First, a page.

By Jason Napodano, CFA
On June 3, 2009, the U.S. FDA issued a complete response letter (CRL) relating to ViroPharma’s (VPHM) supplemental biologic license application (sBLA) on Cinryze for the treatment of acute attacks of hereditary angioedema (HAE). The CRL requests an additional clinical study, due to the FDA’s opinion that the placebo controlled study submitted in support of the sBLA lacked robustness.
We note that the phase III data submitted with the sBLA contained data from a 71-patient trial. ViroPharma also submitted data from an 82-patient open-label program along with the phase III trial.
At this point it is difficult to assess just how much more data the FDA would like to see. We note that the phase III program for DX-88 (ecallantide) submitted by Dyax Corp. contained data from 143 unique patients before the open-label program. This would suggest that ViroPharma would need to conduct at least another phase III trial similar to the 71 patient CHANGE study conducted by Lev in 2007.
The FDA’s CRL brought up no issues of safety, which is not surprising considering Cinryze was approved in October 2008 for the prophylactic treatment of HAE. We also suspect that the efficacy data achieved in the CHANGE program was strong enough to gain approval; the FDA just wants to see more of it. CHANGE demonstrated that patients taking Cinryze at the first signs of an HAE attack had a 2.048x increase in likelihood of the start of unequivocal relief vs. placebo, with the mean time to start of relief at roughly two hours for Cinryze vs. four hours on placebo.
The 82-patient open-label program demonstrated that patients had roughly 93% symptom improvement at the four-hour mark after taking Cinryze. This data compares well with DX-88’s 94% symptom improvement at the four-hour mark (58% for placebo).
The CRL on Cinryze in acute HAE has some income statement and balance sheet impacts. Firstly, we suspect that prophylactic ramp of Cinryze will remain strong in 2009 regardless. Peak sales in the prophylactic HAE are $250 million, with another $100 million potential in acute HAE. Despite the CRL in acute, we suspect that given the lack of available treatment options for HAE patients, physicians will use the product off-label when presented with an acute HAE patient.
As such, our sales forecasts do not change much, given the delay. Until DX-88 is approved for acute use, Cinryze remains the only available treatment option for many patients (women & children). However, we expect that R&D expense will increase slightly as a result of the approvable letter now that management must conduct another phase III program at roughly 75 to 100 patients. The CRL also delays the potential $87.5 million cash payment to Lev shareholders.
We remind investors that ViroPharma owes $87.5 million to Lev based on either the approval in acute HAE, or two years of C1-INH market exclusivity from the October 2008 prophylactic approval. In August 2008, the FDA issued a complete response letter on CSL Behring’s C1-INH, Berinert.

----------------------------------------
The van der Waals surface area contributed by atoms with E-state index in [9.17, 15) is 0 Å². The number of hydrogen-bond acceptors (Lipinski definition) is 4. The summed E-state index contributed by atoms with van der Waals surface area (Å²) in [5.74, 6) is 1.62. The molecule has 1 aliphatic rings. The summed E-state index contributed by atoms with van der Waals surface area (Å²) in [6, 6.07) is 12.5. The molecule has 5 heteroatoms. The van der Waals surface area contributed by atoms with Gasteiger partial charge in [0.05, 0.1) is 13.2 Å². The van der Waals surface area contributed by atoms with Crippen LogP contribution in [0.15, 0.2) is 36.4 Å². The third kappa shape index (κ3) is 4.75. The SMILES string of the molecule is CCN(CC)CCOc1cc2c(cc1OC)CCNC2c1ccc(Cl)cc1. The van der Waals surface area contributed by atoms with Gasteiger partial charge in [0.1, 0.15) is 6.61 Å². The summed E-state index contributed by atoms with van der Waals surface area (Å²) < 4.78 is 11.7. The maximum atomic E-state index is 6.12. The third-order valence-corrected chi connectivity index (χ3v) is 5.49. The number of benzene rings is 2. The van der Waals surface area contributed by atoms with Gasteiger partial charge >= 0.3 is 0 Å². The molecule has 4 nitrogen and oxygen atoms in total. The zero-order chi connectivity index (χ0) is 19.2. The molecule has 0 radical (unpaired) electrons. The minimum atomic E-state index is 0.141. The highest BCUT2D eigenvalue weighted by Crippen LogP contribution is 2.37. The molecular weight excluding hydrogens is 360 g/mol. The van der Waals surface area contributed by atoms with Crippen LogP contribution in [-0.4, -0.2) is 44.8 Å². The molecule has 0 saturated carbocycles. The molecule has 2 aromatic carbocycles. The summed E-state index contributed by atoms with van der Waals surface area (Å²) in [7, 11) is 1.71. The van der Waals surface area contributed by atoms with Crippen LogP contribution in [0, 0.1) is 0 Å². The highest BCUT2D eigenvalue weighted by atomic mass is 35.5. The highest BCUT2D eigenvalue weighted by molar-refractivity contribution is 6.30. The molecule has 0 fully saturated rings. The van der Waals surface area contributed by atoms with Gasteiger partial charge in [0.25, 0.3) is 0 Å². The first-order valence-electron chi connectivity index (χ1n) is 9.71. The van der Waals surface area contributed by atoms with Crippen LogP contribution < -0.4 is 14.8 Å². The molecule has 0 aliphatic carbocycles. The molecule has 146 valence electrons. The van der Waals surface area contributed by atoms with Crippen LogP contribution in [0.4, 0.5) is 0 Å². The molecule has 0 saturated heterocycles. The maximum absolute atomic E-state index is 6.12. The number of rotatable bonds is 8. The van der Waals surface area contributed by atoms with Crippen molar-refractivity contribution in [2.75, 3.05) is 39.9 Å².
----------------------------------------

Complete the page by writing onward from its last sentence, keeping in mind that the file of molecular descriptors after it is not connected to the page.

The race is now back on between ViroPharma and CSL Behring to gain approval in acute HAE. Both have "orphan drug" status, so whichever is approved first locks the other out of the market. A re-filing from CSL Behring is expected later this year, so as of now Berinert may be in the driver’s seat. Thus, ViroPharma may never owe that $87.5 million to Lev. However, we note that ViroPharma does owe a separate $87.5 million to Lev once cumulative sales eclipse $600 million. We forecast this to happen in 2013.
Along with the CRL on the sBLA for acute use, the FDA did issue the go-ahead to allow for prophylactic patients to self-administer Cinryze in their homes. This is an incremental positive in our view because Cinryze is dosed roughly twice a week (intravenously) and was an inconvenience to patients that had to constantly go to their doctor’s office to receive the drug. Now after training, patients will be able to administer Cinryze to themselves. This offers an advantage over DX-88 (ecallantide), which Dyax has noted they have yet to seek self-administration for.
FDA Will Hold Advisory Panel Meeting on Generic Vancocin
In late May 2009, the U.S. FDA announced that it will convene a meeting of its Advisory Committee for Pharmaceutical Science and Clinical Pharmacology to discuss bioequivalence recommendations for oral vancomycin hydrochloride (Vancocin) capsule drug products. The meeting is scheduled for August 4, 2009. The FDA will make background material available to the public no later than two days before the meeting.
We believe the likelihood of a generic Vancocin prior to the FDA panel meeting is virtually nil. However, this meeting could act as the final hurdle for a generic approval. ViroPharma management has been anxiously awaiting this sort of public forum since March 2006 where they can plead their case.
That being said, it is unlikely that a generic product is delayed significantly longer, and we model a generic launch in the fourth quarter of 2009. Given the complexity of manufacturing and the severity of the disease, we believe ViroPharma will hold onto roughly 50% of the market through 2010, slowly dropping in sales by 50% each year thereafter as physicians gain confidence in the generic products. By 2013, we expect ViroPharma’s Vancocin sales to be only $12 million.